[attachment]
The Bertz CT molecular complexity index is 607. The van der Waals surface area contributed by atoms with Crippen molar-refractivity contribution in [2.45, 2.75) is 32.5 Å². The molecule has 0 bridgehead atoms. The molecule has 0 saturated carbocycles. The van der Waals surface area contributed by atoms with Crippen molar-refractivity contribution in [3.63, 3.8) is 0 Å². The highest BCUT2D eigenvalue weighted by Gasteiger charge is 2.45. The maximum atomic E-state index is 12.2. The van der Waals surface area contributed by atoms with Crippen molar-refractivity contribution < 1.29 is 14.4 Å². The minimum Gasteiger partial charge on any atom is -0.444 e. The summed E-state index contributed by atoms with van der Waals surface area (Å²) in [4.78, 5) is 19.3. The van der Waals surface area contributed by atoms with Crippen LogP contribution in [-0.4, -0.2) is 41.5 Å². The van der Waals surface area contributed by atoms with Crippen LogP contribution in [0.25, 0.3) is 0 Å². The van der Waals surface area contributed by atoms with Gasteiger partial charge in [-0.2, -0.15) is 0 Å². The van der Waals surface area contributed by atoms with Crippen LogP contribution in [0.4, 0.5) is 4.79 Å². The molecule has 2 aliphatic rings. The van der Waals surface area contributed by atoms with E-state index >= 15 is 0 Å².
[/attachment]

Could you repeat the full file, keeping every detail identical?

The Bertz CT molecular complexity index is 607. The van der Waals surface area contributed by atoms with Crippen molar-refractivity contribution in [2.45, 2.75) is 32.5 Å². The molecule has 0 bridgehead atoms. The molecule has 0 saturated carbocycles. The van der Waals surface area contributed by atoms with Crippen molar-refractivity contribution in [3.63, 3.8) is 0 Å². The highest BCUT2D eigenvalue weighted by Gasteiger charge is 2.45. The maximum atomic E-state index is 12.2. The van der Waals surface area contributed by atoms with Crippen molar-refractivity contribution < 1.29 is 14.4 Å². The minimum Gasteiger partial charge on any atom is -0.444 e. The summed E-state index contributed by atoms with van der Waals surface area (Å²) in [4.78, 5) is 19.3. The van der Waals surface area contributed by atoms with Crippen LogP contribution in [-0.4, -0.2) is 41.5 Å². The van der Waals surface area contributed by atoms with Crippen LogP contribution in [0.25, 0.3) is 0 Å². The van der Waals surface area contributed by atoms with Gasteiger partial charge in [-0.2, -0.15) is 0 Å². The van der Waals surface area contributed by atoms with Crippen LogP contribution in [0.4, 0.5) is 4.79 Å². The molecule has 2 aliphatic rings. The van der Waals surface area contributed by atoms with E-state index >= 15 is 0 Å².